Part 1of this PhotographyTalk.com article explained the concept of time-lapse and presented the first group of tips that will help you learn how to shoot this form of digital photography. The remaining tips are below.
Choosing a Time Interval
Remember, what gives your time-lapse sequence the illusion of motion is a separate digital photo being taken at regular intervals. The only way to learn how much time should elapse between releases of the shutter is to experiment. If you set the interval at three seconds, then one minute of real time would be reduced to 20 frames. At five seconds, there would only be 12 frames.
What you should be able to conclude from that math is that you must take many pictures to create a sequence of a viewable and interesting length. Remember, you’ll playback your movie at 24 frames a second, so those 12 frames above would only provide one-half second of viewing time. For a 30-second finished sequence, for example, shot at one frame every five seconds, you would have to shoot 124 frames. A time-lapse digital photo shoot, therefore, requires some planning and preparation because you and your camera will be in one spot for some time. Using the example above, to shoot 124 frames, one every five seconds, would require a bit more than 10 minutes of real time. Increase the length of your “movie” to three minutes, or six times longer, and now you have to shoot 744 frames, which will take 62 minutes of real time.
A Remote Shutter Release Is a Must
It should be obvious that not only can’t you shoot time-lapse images holding your camera, but also you need a remote shutter release. Even pressing the release on the camera body, when affixed to a tripod, will cause too much camera motion. Purchase a remote release that includes an intervalometer. This device allows you to preset your time interval and then trips the shutter automatically. Better quality remote shutter releases usually include this very helpful tool.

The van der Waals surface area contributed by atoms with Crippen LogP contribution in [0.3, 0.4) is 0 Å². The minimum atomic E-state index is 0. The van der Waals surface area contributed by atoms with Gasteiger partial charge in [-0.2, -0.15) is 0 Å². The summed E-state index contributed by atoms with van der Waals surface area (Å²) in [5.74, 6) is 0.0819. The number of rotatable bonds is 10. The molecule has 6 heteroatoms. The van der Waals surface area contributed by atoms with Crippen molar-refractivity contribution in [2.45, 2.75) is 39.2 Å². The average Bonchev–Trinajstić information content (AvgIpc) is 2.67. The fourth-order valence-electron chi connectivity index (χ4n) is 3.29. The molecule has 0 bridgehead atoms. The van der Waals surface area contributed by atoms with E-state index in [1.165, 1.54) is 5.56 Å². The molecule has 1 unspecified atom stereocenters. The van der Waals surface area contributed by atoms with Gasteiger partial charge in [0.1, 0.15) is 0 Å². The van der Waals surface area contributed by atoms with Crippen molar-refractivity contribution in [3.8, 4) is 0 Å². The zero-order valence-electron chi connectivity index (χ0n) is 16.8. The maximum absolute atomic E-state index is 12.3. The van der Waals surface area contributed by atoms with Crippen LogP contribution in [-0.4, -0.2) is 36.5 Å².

Without an intervalometer, you’ll have to stand or sit virtually motionless and use a stopwatch to release the shutter manually and accurately every five seconds 124 or 744 times, based on the examples above.
Plan Your Composition
Typically, you just can’t spread your tripod, attach your camera and begin to shoot a time-lapse sequence. It requires some planning. Remember, you’ll be shooting for minutes, even hours, so how the light and motion of objects will change during that real time must be taken into account. If you’re shooting a sunrise or sunset, then you must start to capture frames well before the sun actually appears or disappears. If you want a sequence of your children running in the park, then they better be prepared to run for a long time because, otherwise, you’ll have too few frames to make your movie, if their interest wanes after five minutes.
Of course, your time-lapse sequence of digital photos is created on your computer, so add title graphics and music to make it as much like a “movie” as possible.
Work for Your Success
Shooting a time-lapse sequence takes practice. If you have a vision of capturing a spectacular scene in motion during your next vacation to the beach or mountains, then first practice closer to home. You may want to photograph your children running through the park, even if it’s only for a few minutes. Your “movie” will be very short, but the learning experience will reveal your errors and prepare you to create something truly wonderful in the future.